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Dam’s in Thailand at Breaking Point

Dams near breaking point more flooding likely as excess must be released

 

People in the Northeast and Central Plains have been told to brace for further flooding as dams which near bursting point are forced to release more water.

Prime Minister Yingluck Shinawatra, however, is confident Bangkok will be able to cope with incoming floodwater.

Pipat Khongsilpthaweekul, the Electricity Generating Authority of Thailand’s chief of hydropower generation in the Northeast, said yesterday that rainwater from Storm Haitang was filling six hydropower dams in the Northeast and they would have to accelerate their discharges to prevent the reservoirs from breaking.

He was referring to the Sirindhorn Dam and Pak Moon Dam in Ubon Ratchathani province, the Chulabhorn Dam and Huay Kum Dam in Chaiyaphum, the Ubonrat Dam in Khon Kaen and the Nam Phung Dam in Sakon Nakhon.

According to Mr Pipat, waterflow into Ubonrat Dam has risen from 40-50 million cubic metres per day in the past few days to about 90 million yesterday.

The dam must raise its discharge rate from 34 million cu m/day to 50-70 million to prevent a burst.

The situation is similar at Egat’s five other northeastern hydropower dams and they must also increase their discharges.

Mr Pipat warned people living downstream to brace for worse flooding.

Meanwhile, a massive amount of water from the Ping River in Chiang Mai and Lamphun provinces is flowing into the Bhumibol Dam in Tak. Yesterday the dam held 12,481 million cu m of water, or 93% of its capacity.

The dam received 122 million cu m of water on Thursday. An irrigation official said at this rate the reservoir could fill up within a week. Therefore, it must increase its discharge from 28 million cu m to 41 million cu m/day to prevent damages to its structure.

Many dams in the North are faced with the same situation and must also speed up their discharges.

According to the Irrigation Department, excess water from the North is raising flood levels in the Chao Phraya River basin in the Central Plains.

Flood levels in the upper part of the basin from Manorom district of Chai Nat to Muang district of Lop Buri province will rise by 20-30 centimetres and flood levels in the lower part of the basin from Muang district of Lop Buri and Nong Don, Ban Mo and Don Phut districts of Saraburi to Maha Rat, Bang Pahan, Ban Phraek, Bang Ban, Phra Nakhon Si Ayutthaya, Tha Rua and Nakhon Luang districts of Ayutthaya province will increase by 40-50cm. Flood levels will peak in the Chao Phraya basin on Oct 3 and 4, said the department. Khwannak Laosomboon, kamnan of tambon Kwai Yai area in Muang district of Nakhon Sawan province, yesterday asked officials to increase water discharges at the Chao Phraya Dam in Chai Nat to relieve flooding above it. Officials promised to release more water in two days.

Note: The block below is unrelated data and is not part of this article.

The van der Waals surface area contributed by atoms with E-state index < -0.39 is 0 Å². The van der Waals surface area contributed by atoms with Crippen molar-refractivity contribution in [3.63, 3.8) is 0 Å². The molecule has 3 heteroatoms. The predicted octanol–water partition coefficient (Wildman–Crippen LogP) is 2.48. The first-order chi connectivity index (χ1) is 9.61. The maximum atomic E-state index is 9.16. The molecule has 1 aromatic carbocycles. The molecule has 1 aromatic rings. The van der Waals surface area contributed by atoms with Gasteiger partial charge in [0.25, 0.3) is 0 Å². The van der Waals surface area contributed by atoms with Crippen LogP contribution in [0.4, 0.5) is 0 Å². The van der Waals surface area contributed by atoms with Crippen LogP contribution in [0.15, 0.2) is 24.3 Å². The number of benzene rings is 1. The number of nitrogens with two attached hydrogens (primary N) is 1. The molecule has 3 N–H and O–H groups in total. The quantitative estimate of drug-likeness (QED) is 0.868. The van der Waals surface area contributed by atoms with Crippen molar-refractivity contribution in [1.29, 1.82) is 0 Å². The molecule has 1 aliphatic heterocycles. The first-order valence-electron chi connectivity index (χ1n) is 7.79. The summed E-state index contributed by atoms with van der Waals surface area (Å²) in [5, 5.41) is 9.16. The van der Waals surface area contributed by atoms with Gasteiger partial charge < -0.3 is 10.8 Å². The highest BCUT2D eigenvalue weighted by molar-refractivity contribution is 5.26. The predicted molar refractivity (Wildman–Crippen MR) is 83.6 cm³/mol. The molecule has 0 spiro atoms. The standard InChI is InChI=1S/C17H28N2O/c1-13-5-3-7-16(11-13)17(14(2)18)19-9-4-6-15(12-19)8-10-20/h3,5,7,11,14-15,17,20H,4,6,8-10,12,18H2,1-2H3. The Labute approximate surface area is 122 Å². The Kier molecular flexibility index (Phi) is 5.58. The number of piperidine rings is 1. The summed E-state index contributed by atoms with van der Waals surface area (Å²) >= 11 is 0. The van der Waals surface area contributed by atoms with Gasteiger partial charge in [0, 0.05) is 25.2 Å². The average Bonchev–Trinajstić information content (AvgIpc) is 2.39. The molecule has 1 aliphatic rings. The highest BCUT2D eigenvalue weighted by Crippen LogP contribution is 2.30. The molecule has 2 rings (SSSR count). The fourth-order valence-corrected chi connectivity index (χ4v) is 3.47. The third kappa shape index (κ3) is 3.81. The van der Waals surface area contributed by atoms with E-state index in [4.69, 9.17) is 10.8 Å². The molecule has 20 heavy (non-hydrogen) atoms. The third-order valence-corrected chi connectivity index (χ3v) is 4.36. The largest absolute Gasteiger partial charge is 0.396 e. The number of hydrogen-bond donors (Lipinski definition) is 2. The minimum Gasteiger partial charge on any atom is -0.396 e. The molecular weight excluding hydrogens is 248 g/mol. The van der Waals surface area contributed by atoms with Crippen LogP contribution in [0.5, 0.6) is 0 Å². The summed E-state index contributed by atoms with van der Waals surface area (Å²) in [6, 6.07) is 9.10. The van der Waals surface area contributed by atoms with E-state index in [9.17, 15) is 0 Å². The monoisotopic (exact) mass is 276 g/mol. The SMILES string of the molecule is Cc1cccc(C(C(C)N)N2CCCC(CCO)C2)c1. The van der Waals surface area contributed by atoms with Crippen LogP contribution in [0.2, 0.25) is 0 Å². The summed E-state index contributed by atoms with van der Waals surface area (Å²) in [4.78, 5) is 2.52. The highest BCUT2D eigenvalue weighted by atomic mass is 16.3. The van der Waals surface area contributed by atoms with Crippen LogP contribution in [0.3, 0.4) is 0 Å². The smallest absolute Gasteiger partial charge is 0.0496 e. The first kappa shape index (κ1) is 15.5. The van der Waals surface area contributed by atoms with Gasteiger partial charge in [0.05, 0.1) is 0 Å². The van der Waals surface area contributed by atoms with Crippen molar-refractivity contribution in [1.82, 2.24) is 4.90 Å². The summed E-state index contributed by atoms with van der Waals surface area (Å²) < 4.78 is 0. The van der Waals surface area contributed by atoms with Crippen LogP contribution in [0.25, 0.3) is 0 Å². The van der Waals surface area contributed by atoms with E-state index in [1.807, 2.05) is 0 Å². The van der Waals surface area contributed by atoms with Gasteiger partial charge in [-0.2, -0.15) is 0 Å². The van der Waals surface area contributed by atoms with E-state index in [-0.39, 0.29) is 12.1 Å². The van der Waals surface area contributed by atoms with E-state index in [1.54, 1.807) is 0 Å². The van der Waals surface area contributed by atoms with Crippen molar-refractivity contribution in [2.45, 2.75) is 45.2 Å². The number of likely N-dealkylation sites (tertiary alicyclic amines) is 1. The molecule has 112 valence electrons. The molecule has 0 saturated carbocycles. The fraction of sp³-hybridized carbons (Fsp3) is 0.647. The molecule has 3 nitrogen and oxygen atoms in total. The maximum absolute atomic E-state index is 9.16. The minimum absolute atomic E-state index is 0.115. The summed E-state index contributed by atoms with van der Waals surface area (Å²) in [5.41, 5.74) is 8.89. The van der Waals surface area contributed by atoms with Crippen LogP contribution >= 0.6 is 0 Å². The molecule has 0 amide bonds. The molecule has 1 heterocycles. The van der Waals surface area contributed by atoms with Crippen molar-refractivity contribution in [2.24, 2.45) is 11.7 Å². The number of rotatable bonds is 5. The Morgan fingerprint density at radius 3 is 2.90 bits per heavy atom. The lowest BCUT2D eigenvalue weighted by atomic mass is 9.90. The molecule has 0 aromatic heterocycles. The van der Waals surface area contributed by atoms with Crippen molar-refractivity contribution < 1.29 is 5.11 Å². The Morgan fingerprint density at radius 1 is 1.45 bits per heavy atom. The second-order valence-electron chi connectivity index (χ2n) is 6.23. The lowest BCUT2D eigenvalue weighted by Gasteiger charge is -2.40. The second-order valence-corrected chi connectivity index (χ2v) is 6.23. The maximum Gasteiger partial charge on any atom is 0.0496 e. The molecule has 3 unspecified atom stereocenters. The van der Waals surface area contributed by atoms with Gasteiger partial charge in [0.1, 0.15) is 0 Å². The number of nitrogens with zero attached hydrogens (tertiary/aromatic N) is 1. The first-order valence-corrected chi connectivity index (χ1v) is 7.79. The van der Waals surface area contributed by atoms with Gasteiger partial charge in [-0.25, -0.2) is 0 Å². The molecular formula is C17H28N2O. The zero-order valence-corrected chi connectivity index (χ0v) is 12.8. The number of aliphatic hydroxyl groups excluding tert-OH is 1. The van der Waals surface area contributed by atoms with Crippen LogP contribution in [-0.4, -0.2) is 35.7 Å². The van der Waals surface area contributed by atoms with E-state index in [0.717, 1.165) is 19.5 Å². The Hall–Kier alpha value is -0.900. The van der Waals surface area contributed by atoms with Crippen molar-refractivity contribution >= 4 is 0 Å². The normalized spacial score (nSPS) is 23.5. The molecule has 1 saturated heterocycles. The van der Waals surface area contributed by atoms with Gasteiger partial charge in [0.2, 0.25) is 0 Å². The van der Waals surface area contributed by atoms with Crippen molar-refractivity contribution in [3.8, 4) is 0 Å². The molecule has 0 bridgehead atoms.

Sanya Cheenimit, drainage director of the Bangkok Metropolitan Administration, said yesterday city workers were strictly controlling the water inflow from the Khlong Rangsit Prayoonsak Canal in Pathum Thani province north of Bangkok to the Khlong Prem Prachakorn Canal, which connects to the Chao Phraya River to prevent flooding in the capital.

Meanwhile, flooding continues in communities by the Khlong Rangsit Prayoonsak Canal in Pathum Thani and in Ongkharak district of Nakhon Nayok.

Prime Minister Yingluck yesterday quoted Bangkok governor MR Sukhumbhand Paribatra as assuring that the city’s floodwalls would protect the capital.

She admitted flooding elsewhere was critical and assistance had not reached some parts of Lop Buri. The army would deliver help to these areas, she said.

Army chief Gen Prayuth Chan-ocha and his delegation visited Lop Buri yesterday. He promised to deploy helicopters and more boats to help flood victims.

About 10,000 soldiers, 500 road vehicles, 100 boats, aircraft and mobile kitchens have already been deployed to help flood victims in 23 provinces.

In Chiang Mai, however, the floods are receding. The level of the Ping River dropped to 3.7 metres last night, although the Chiang Mai-Lamphun Road was still inundated for several kilometres. However, flooding has gone from Muang Mai, Ton Lamyai and Waroros markets and traders have returned.

Chiang Mai governor ML Panadda Disakul puts flood damages in the northern province at more than 5 billion baht.

Public Health Minister Witthaya Buranasiri said flooding has killed 188 people nationwide and nearly 2 million people have been affected.

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Posted by on Oct 1 2011. Filed under News. You can follow any responses to this entry through the RSS 2.0. Both comments and pings are currently closed.
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